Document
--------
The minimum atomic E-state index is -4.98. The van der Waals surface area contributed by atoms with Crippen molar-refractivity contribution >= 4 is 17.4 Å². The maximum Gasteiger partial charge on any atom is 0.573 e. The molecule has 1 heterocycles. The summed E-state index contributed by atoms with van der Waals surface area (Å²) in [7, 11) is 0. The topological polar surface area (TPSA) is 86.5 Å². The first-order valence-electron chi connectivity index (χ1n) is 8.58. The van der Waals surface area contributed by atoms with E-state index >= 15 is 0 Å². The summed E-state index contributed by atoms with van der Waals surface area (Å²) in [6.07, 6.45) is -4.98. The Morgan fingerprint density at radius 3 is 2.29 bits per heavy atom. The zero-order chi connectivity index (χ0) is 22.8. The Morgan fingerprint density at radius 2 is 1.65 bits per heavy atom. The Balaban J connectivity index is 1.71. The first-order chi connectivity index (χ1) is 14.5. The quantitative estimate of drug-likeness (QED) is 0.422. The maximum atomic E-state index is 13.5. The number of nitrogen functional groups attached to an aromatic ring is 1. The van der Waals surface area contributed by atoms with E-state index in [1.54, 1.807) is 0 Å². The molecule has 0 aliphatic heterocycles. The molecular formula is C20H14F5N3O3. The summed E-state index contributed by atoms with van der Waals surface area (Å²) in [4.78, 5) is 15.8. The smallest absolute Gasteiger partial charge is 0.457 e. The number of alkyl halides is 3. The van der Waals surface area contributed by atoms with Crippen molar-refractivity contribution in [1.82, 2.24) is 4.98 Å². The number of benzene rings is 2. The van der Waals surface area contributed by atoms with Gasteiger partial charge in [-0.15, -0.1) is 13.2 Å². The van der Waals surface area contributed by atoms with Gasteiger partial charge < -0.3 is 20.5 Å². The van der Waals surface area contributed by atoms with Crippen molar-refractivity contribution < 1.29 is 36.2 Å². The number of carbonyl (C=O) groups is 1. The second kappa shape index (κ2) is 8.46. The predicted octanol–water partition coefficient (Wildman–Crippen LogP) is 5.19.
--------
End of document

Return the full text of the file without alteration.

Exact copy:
The minimum atomic E-state index is -4.98. The van der Waals surface area contributed by atoms with Crippen molar-refractivity contribution >= 4 is 17.4 Å². The maximum Gasteiger partial charge on any atom is 0.573 e. The molecule has 1 heterocycles. The summed E-state index contributed by atoms with van der Waals surface area (Å²) in [7, 11) is 0. The topological polar surface area (TPSA) is 86.5 Å². The first-order valence-electron chi connectivity index (χ1n) is 8.58. The van der Waals surface area contributed by atoms with E-state index >= 15 is 0 Å². The summed E-state index contributed by atoms with van der Waals surface area (Å²) in [6.07, 6.45) is -4.98. The Morgan fingerprint density at radius 3 is 2.29 bits per heavy atom. The zero-order chi connectivity index (χ0) is 22.8. The Morgan fingerprint density at radius 2 is 1.65 bits per heavy atom. The Balaban J connectivity index is 1.71. The first-order chi connectivity index (χ1) is 14.5. The quantitative estimate of drug-likeness (QED) is 0.422. The maximum atomic E-state index is 13.5. The number of nitrogen functional groups attached to an aromatic ring is 1. The van der Waals surface area contributed by atoms with E-state index in [1.54, 1.807) is 0 Å². The molecule has 0 aliphatic heterocycles. The molecular formula is C20H14F5N3O3. The summed E-state index contributed by atoms with van der Waals surface area (Å²) in [4.78, 5) is 15.8. The smallest absolute Gasteiger partial charge is 0.457 e. The number of alkyl halides is 3. The van der Waals surface area contributed by atoms with Crippen molar-refractivity contribution in [1.82, 2.24) is 4.98 Å². The number of benzene rings is 2. The van der Waals surface area contributed by atoms with Gasteiger partial charge in [-0.15, -0.1) is 13.2 Å². The van der Waals surface area contributed by atoms with Gasteiger partial charge < -0.3 is 20.5 Å². The van der Waals surface area contributed by atoms with Crippen molar-refractivity contribution < 1.29 is 36.2 Å². The number of carbonyl (C=O) groups is 1. The second kappa shape index (κ2) is 8.46. The predicted octanol–water partition coefficient (Wildman–Crippen LogP) is 5.19.